Daniel Negreanu Compares Presidential Debates to Poker

Keeping with the US Presidential Election theme we started yesterday when we shared Phil Hellmuth's assessment of the recent first Presidential debate between Hillary Clinton and Donald Trump, there has also been a piece circulating online written by Daniel "KidPoker" Negreanu about the similarities between these one-on-one debates and heads-up poker.

Speaking to www.wired.com prior to this week's first debate Negreanu said that they were“absolutely 100-percent” comparable to poker. He continued, “The similarities are striking. With poker, you develop strategies based on your read of what your opponent is going to do. That’s no different from Hillary and Trump, trying to exploit the others’ weaknesses and minimize their strengths.”

Comparing these one-on-one debates to heads-up poker, Negreanu (quite correctly as it turned out in the first debate) sensed that Trump might find it tough going as prior to this, he had only debated on a crowded stage where you are, to a degree, able to hide some of your weaknesses, whereas heads-up "Your weaknesses are magnified", and you have to play more hands you might be unsure of. Rather than being able to pick and choose his one-liners, Trump will have to repeatedly engage in in-depth political discussions, something Clinton has far more hands-on experience with.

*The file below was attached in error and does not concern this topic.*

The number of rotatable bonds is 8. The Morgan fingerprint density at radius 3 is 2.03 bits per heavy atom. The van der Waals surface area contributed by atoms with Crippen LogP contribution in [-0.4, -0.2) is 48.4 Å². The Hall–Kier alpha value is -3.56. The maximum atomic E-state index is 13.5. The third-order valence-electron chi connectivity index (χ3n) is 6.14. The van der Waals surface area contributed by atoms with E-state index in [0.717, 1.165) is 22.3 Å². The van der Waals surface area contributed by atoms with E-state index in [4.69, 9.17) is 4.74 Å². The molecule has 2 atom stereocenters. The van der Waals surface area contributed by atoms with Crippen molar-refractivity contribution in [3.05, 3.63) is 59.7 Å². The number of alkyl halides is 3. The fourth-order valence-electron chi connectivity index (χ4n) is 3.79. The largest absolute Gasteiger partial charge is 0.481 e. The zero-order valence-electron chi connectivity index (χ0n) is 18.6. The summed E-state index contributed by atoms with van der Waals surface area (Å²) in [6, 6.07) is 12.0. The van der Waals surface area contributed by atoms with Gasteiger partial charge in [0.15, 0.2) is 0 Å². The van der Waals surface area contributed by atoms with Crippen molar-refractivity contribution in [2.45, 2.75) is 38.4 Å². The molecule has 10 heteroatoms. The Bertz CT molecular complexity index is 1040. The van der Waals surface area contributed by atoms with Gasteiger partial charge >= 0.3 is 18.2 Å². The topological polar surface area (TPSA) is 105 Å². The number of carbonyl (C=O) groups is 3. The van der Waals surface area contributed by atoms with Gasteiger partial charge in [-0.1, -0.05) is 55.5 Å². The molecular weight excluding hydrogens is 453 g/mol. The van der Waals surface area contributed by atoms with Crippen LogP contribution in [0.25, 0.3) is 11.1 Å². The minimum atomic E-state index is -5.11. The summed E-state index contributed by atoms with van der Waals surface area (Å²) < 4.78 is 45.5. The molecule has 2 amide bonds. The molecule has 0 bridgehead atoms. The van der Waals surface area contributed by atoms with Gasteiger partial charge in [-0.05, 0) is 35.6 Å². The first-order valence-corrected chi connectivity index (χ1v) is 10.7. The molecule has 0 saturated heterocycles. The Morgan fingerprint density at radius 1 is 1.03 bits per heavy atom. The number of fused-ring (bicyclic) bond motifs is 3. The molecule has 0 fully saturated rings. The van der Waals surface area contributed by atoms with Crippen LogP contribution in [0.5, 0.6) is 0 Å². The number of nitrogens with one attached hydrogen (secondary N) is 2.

Negreanu also correctly summised that Clinton will have to be more aggressive in these debates than she has previously been, say when competing against Bernie Sanders for the Democrat nomination. Being a firm favourite against Sanders Clinton was able to take fewer risks and get away with it, but against Trump, who is known to be confrontational, and in what is shaping up to be a tight race, Clinton will need to be assertive.

Negreanu gave the pair some advice, depending on how the debates are shaping up saying, "The first debate should be a feeler debate, a chance for both candidates to see how it goes, look at the polling and pundits, and adjust for the second debate. If you’re doing poorly after both of the first debates, then number three is the time to go all in.”

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